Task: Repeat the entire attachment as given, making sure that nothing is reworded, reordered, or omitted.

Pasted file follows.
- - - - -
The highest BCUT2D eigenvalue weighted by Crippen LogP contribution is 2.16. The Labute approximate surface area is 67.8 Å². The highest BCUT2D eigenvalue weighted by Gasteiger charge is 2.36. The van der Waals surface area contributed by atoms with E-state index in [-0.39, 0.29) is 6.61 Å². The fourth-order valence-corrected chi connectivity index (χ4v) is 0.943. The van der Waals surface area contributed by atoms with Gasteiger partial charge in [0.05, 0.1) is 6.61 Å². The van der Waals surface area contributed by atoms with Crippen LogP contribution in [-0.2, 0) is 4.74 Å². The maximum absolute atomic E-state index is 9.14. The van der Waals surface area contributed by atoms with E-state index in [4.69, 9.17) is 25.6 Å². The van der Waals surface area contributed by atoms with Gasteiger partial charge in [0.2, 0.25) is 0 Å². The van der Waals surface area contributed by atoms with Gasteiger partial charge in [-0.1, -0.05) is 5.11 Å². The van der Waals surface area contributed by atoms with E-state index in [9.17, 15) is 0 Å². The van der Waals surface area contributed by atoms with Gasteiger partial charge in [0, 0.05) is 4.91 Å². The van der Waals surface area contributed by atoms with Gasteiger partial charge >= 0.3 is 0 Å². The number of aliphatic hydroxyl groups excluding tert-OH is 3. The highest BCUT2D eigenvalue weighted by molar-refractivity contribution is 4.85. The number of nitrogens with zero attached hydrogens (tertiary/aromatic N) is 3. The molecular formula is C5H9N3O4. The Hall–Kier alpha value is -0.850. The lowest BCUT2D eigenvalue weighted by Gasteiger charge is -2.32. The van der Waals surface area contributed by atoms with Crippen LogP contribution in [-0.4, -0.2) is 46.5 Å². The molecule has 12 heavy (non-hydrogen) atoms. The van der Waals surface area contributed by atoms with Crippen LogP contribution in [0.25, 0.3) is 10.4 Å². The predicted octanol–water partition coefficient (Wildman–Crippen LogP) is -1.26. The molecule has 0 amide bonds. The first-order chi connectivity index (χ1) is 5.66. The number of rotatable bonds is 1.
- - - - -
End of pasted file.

The highest BCUT2D eigenvalue weighted by Crippen LogP contribution is 2.16. The Labute approximate surface area is 67.8 Å². The highest BCUT2D eigenvalue weighted by Gasteiger charge is 2.36. The van der Waals surface area contributed by atoms with E-state index in [-0.39, 0.29) is 6.61 Å². The fourth-order valence-corrected chi connectivity index (χ4v) is 0.943. The van der Waals surface area contributed by atoms with Gasteiger partial charge in [0.05, 0.1) is 6.61 Å². The van der Waals surface area contributed by atoms with Crippen LogP contribution in [-0.2, 0) is 4.74 Å². The maximum absolute atomic E-state index is 9.14. The van der Waals surface area contributed by atoms with E-state index in [4.69, 9.17) is 25.6 Å². The van der Waals surface area contributed by atoms with Gasteiger partial charge in [0.2, 0.25) is 0 Å². The van der Waals surface area contributed by atoms with Gasteiger partial charge in [-0.1, -0.05) is 5.11 Å². The van der Waals surface area contributed by atoms with E-state index in [9.17, 15) is 0 Å². The van der Waals surface area contributed by atoms with Gasteiger partial charge in [0, 0.05) is 4.91 Å². The van der Waals surface area contributed by atoms with Gasteiger partial charge >= 0.3 is 0 Å². The number of aliphatic hydroxyl groups excluding tert-OH is 3. The highest BCUT2D eigenvalue weighted by molar-refractivity contribution is 4.85. The number of nitrogens with zero attached hydrogens (tertiary/aromatic N) is 3. The molecular formula is C5H9N3O4. The Hall–Kier alpha value is -0.850. The lowest BCUT2D eigenvalue weighted by Gasteiger charge is -2.32. The van der Waals surface area contributed by atoms with Crippen LogP contribution in [-0.4, -0.2) is 46.5 Å². The molecule has 12 heavy (non-hydrogen) atoms. The van der Waals surface area contributed by atoms with Crippen LogP contribution in [0.25, 0.3) is 10.4 Å². The predicted octanol–water partition coefficient (Wildman–Crippen LogP) is -1.26. The molecule has 0 amide bonds. The first-order chi connectivity index (χ1) is 5.66. The number of rotatable bonds is 1.